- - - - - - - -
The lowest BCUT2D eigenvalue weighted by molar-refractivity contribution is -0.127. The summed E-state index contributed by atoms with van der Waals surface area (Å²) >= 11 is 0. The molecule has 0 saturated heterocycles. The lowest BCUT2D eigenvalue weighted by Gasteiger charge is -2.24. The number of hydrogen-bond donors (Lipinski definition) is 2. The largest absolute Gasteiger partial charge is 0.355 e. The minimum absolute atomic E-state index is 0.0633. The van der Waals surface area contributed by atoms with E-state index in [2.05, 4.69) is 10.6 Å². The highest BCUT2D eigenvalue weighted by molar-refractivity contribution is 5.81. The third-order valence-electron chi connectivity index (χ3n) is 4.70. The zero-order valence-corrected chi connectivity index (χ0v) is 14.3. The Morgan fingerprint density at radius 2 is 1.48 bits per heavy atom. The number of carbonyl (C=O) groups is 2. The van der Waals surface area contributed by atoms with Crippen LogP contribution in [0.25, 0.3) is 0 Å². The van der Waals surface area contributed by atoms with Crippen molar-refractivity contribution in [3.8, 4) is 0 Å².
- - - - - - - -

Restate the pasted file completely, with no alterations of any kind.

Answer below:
The lowest BCUT2D eigenvalue weighted by molar-refractivity contribution is -0.127. The summed E-state index contributed by atoms with van der Waals surface area (Å²) >= 11 is 0. The molecule has 0 saturated heterocycles. The lowest BCUT2D eigenvalue weighted by Gasteiger charge is -2.24. The number of hydrogen-bond donors (Lipinski definition) is 2. The largest absolute Gasteiger partial charge is 0.355 e. The minimum absolute atomic E-state index is 0.0633. The van der Waals surface area contributed by atoms with E-state index in [2.05, 4.69) is 10.6 Å². The highest BCUT2D eigenvalue weighted by molar-refractivity contribution is 5.81. The third-order valence-electron chi connectivity index (χ3n) is 4.70. The zero-order valence-corrected chi connectivity index (χ0v) is 14.3. The Morgan fingerprint density at radius 2 is 1.48 bits per heavy atom. The number of carbonyl (C=O) groups is 2. The van der Waals surface area contributed by atoms with Crippen LogP contribution in [0.25, 0.3) is 0 Å². The van der Waals surface area contributed by atoms with Crippen molar-refractivity contribution in [3.8, 4) is 0 Å².